Findings

Risk assessment for the purpose of predicting risk in an individual is not likely to be of value in clinical settings. The use of structured clinical judgement does however provide a comprehensive structure for considering relevant risk factors, developing an overall formulation relating to a specific risk and devising a risk management plan.

Research limitations/implications

Much of the evidence is extrapolated from research with people without an intellectual disability.

Practical implications

The use of structured clinical judgement is advocated as a useful tool for developing a risk management plan for practitioners working with people with intellectual disability in secure and community settings. The issues of training and the interface between community and security settings are explored.

Originality/value

The paper provides more clarity about the use of such tools in this population.

Details

Advances in Mental Health and Intellectual Disabilities, vol. 6 no. 6
Type: Research Article
ISSN: 2044-1282

Keywords

Article
Publication date: 1 June 2008

Ian Hall and Evan Yacoub

The article reviews the policy, legislation and literature on sex and relationships for people with learning disability, through a search of electronic databases, journals…

382

Abstract

The article reviews the policy, legislation and literature on sex and relationships for people with learning disability, through a search of electronic databases, journals and other resources. It reviews the rights of people with learning disabilities to a sexual life and their views of service responses, sexual offences legislation and the link between sexual knowledge and practice. It also explores sexual orientation and preference among people with learning disabilities, differences between the genders and sexual offending, including consideration of ‘victimless’ offences. It concludes that the balance between empowering and protecting people with learning disabilities is challenging but important. Interventions to promote safer, healthier sexual behaviour need to address more than improving knowledge. We need to find out more about what people with learning disabilities think about their sexual experiences and how they are supported in this area.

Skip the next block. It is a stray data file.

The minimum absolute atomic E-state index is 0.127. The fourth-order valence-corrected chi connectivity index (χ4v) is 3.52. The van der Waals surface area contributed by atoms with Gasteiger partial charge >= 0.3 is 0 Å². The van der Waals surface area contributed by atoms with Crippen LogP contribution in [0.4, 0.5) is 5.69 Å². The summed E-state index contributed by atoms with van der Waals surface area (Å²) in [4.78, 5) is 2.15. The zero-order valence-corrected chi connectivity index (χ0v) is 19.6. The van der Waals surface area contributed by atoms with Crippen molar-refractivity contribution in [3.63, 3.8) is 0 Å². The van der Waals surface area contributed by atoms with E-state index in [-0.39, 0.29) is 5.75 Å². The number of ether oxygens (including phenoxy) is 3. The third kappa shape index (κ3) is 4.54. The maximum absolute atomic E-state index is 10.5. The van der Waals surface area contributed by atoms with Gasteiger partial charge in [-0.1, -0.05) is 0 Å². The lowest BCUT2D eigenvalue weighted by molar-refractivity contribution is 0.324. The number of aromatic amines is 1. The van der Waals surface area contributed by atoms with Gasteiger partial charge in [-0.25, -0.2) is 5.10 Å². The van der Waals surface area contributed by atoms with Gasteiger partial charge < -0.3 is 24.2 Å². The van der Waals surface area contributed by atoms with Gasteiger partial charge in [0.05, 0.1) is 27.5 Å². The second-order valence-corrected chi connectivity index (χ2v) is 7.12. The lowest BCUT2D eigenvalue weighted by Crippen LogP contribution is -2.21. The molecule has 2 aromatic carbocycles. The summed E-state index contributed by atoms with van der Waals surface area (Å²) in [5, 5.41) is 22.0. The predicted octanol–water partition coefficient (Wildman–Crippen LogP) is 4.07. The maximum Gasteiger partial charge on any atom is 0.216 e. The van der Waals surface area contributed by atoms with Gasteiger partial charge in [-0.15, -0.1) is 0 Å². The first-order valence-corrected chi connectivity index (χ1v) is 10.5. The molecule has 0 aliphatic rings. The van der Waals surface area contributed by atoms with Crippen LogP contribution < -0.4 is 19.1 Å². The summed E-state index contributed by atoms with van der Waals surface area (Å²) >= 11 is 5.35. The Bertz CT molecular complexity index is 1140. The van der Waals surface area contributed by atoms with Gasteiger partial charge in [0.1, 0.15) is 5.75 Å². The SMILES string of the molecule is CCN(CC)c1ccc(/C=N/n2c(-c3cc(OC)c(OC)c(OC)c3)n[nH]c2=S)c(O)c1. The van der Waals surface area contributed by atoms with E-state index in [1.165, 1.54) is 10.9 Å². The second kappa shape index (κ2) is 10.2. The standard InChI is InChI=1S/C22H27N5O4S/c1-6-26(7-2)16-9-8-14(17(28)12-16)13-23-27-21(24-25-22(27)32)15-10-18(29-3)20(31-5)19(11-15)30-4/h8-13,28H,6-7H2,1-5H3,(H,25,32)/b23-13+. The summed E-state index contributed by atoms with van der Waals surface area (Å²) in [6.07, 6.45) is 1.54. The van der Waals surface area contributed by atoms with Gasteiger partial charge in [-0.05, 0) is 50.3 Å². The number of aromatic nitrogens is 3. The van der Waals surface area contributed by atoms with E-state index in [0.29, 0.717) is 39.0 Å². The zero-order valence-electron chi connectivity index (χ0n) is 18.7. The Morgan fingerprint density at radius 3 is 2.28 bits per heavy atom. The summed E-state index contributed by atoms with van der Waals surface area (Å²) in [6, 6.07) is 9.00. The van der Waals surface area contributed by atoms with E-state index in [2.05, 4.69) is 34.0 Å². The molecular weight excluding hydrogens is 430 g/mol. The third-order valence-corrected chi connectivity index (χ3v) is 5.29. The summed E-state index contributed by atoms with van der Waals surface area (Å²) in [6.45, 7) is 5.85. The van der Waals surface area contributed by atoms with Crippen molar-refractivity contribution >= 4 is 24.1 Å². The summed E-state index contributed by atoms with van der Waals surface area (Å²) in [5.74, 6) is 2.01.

Details

Advances in Mental Health and Learning Disabilities, vol. 2 no. 2
Type: Research Article
ISSN: 1753-0180

Keywords

Article
Publication date: 8 December 2010

Ian Hall, Evan Yacoub and Babur Yusufi

Secure inpatient services for people with intellectual disability are provided in a piecemeal way, often without strategic commissioning. We describe how we conducted a…

Abstract

Secure inpatient services for people with intellectual disability are provided in a piecemeal way, often without strategic commissioning. We describe how we conducted a needs assessment that enabled us to develop a new service for men with intellectual disability who often had substantial additional mental health needs. Consulting with all stakeholders was essential, and we found the service user and family perspectives particularly helpful. We had to make special arguments for some aspects of the treatment programme. We found that foundation trusts that are able to develop services at financial risk, before contracts are signed, enabled development to take place at a faster pace. Good relationships with community teams have been essential, as has true integration with mainstream forensic services. Maintaining a relationship with commissioners was a particularly challenging aspect, perhaps because the development was provider‐led. Despite these challenges, many people with intellectual disability with very high needs are being supported much nearer to home.

Details

Advances in Mental Health and Intellectual Disabilities, vol. 4 no. 4
Type: Research Article
ISSN: 2044-1282

Keywords

Article
Publication date: 8 December 2010

Evan Yacoub

Low security is a poorly understood concept, particularly in relation to people with an intellectual disability. Characteristics of patients offered an admission to low…

Abstract